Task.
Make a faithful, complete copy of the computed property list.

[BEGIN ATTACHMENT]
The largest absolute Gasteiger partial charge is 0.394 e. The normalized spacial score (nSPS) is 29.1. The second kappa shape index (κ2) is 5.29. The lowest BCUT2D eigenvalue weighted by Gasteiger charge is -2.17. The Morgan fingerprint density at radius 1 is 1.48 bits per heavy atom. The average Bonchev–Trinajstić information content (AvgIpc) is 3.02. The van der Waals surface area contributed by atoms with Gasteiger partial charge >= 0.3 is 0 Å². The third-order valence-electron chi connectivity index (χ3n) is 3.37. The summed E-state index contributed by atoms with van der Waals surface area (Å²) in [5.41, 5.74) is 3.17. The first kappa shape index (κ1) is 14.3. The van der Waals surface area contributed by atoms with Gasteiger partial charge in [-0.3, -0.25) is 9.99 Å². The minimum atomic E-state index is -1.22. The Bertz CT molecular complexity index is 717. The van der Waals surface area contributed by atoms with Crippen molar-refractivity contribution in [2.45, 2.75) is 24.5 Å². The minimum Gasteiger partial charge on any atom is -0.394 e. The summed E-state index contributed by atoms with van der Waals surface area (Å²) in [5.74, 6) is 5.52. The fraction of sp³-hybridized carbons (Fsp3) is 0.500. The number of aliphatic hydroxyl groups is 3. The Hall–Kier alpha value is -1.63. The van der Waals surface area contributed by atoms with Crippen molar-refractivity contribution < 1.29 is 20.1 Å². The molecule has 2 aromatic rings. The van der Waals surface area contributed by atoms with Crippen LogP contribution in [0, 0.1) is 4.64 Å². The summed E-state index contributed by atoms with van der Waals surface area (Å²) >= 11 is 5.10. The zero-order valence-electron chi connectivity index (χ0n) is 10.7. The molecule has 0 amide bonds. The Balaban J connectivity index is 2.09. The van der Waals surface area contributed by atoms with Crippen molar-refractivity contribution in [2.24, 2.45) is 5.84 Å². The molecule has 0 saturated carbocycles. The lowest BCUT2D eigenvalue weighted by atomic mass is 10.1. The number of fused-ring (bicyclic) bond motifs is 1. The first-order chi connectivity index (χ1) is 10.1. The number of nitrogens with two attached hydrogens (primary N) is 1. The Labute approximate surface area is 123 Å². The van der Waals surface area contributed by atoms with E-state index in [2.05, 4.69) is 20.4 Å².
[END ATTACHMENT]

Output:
The largest absolute Gasteiger partial charge is 0.394 e. The normalized spacial score (nSPS) is 29.1. The second kappa shape index (κ2) is 5.29. The lowest BCUT2D eigenvalue weighted by Gasteiger charge is -2.17. The Morgan fingerprint density at radius 1 is 1.48 bits per heavy atom. The average Bonchev–Trinajstić information content (AvgIpc) is 3.02. The van der Waals surface area contributed by atoms with Gasteiger partial charge >= 0.3 is 0 Å². The third-order valence-electron chi connectivity index (χ3n) is 3.37. The summed E-state index contributed by atoms with van der Waals surface area (Å²) in [5.41, 5.74) is 3.17. The first kappa shape index (κ1) is 14.3. The van der Waals surface area contributed by atoms with Gasteiger partial charge in [-0.3, -0.25) is 9.99 Å². The minimum atomic E-state index is -1.22. The Bertz CT molecular complexity index is 717. The van der Waals surface area contributed by atoms with Crippen molar-refractivity contribution in [2.45, 2.75) is 24.5 Å². The minimum Gasteiger partial charge on any atom is -0.394 e. The summed E-state index contributed by atoms with van der Waals surface area (Å²) in [5.74, 6) is 5.52. The fraction of sp³-hybridized carbons (Fsp3) is 0.500. The number of aliphatic hydroxyl groups is 3. The Hall–Kier alpha value is -1.63. The van der Waals surface area contributed by atoms with Crippen molar-refractivity contribution < 1.29 is 20.1 Å². The molecule has 2 aromatic rings. The van der Waals surface area contributed by atoms with Crippen LogP contribution in [0, 0.1) is 4.64 Å². The summed E-state index contributed by atoms with van der Waals surface area (Å²) >= 11 is 5.10. The zero-order valence-electron chi connectivity index (χ0n) is 10.7. The molecule has 0 amide bonds. The Balaban J connectivity index is 2.09. The van der Waals surface area contributed by atoms with Crippen molar-refractivity contribution in [2.24, 2.45) is 5.84 Å². The molecule has 0 saturated carbocycles. The lowest BCUT2D eigenvalue weighted by atomic mass is 10.1. The number of fused-ring (bicyclic) bond motifs is 1. The first-order chi connectivity index (χ1) is 10.1. The number of nitrogens with two attached hydrogens (primary N) is 1. The Labute approximate surface area is 123 Å². The van der Waals surface area contributed by atoms with E-state index in [2.05, 4.69) is 20.4 Å².